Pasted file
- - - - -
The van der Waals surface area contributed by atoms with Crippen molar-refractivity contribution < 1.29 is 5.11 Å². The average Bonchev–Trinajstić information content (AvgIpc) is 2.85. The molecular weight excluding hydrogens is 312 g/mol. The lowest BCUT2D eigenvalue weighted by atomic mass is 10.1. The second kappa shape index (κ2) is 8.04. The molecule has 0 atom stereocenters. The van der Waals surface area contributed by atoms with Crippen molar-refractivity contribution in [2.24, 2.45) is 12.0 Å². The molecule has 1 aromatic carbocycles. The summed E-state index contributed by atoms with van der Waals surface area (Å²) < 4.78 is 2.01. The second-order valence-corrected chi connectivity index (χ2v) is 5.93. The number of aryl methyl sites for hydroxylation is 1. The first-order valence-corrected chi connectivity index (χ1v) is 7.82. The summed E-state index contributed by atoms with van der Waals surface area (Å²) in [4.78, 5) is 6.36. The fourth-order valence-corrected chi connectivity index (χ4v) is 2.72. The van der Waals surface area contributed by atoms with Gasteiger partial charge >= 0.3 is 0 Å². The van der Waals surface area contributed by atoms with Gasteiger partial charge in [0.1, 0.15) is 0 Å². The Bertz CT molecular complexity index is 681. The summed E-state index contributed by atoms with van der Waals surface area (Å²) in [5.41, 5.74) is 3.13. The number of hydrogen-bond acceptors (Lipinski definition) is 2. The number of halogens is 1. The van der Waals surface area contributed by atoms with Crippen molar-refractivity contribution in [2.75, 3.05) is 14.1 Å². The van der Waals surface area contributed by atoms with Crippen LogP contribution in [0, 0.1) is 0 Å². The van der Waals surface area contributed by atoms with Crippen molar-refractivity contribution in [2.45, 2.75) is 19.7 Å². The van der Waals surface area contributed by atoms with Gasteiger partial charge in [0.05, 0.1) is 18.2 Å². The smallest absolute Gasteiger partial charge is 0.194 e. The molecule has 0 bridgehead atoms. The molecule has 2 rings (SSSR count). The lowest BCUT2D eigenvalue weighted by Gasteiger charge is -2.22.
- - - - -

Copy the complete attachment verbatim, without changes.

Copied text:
The van der Waals surface area contributed by atoms with Crippen molar-refractivity contribution < 1.29 is 5.11 Å². The average Bonchev–Trinajstić information content (AvgIpc) is 2.85. The molecular weight excluding hydrogens is 312 g/mol. The lowest BCUT2D eigenvalue weighted by atomic mass is 10.1. The second kappa shape index (κ2) is 8.04. The molecule has 0 atom stereocenters. The van der Waals surface area contributed by atoms with Crippen molar-refractivity contribution in [2.24, 2.45) is 12.0 Å². The molecule has 1 aromatic carbocycles. The summed E-state index contributed by atoms with van der Waals surface area (Å²) < 4.78 is 2.01. The second-order valence-corrected chi connectivity index (χ2v) is 5.93. The number of aryl methyl sites for hydroxylation is 1. The first-order valence-corrected chi connectivity index (χ1v) is 7.82. The summed E-state index contributed by atoms with van der Waals surface area (Å²) in [4.78, 5) is 6.36. The fourth-order valence-corrected chi connectivity index (χ4v) is 2.72. The van der Waals surface area contributed by atoms with Gasteiger partial charge >= 0.3 is 0 Å². The van der Waals surface area contributed by atoms with Gasteiger partial charge in [0.1, 0.15) is 0 Å². The Bertz CT molecular complexity index is 681. The summed E-state index contributed by atoms with van der Waals surface area (Å²) in [5.41, 5.74) is 3.13. The number of hydrogen-bond acceptors (Lipinski definition) is 2. The number of halogens is 1. The van der Waals surface area contributed by atoms with Crippen molar-refractivity contribution in [2.75, 3.05) is 14.1 Å². The van der Waals surface area contributed by atoms with Crippen LogP contribution in [0, 0.1) is 0 Å². The van der Waals surface area contributed by atoms with Crippen molar-refractivity contribution in [2.45, 2.75) is 19.7 Å². The van der Waals surface area contributed by atoms with Gasteiger partial charge in [0.05, 0.1) is 18.2 Å². The smallest absolute Gasteiger partial charge is 0.194 e. The molecule has 0 bridgehead atoms. The molecule has 2 rings (SSSR count). The lowest BCUT2D eigenvalue weighted by Gasteiger charge is -2.22.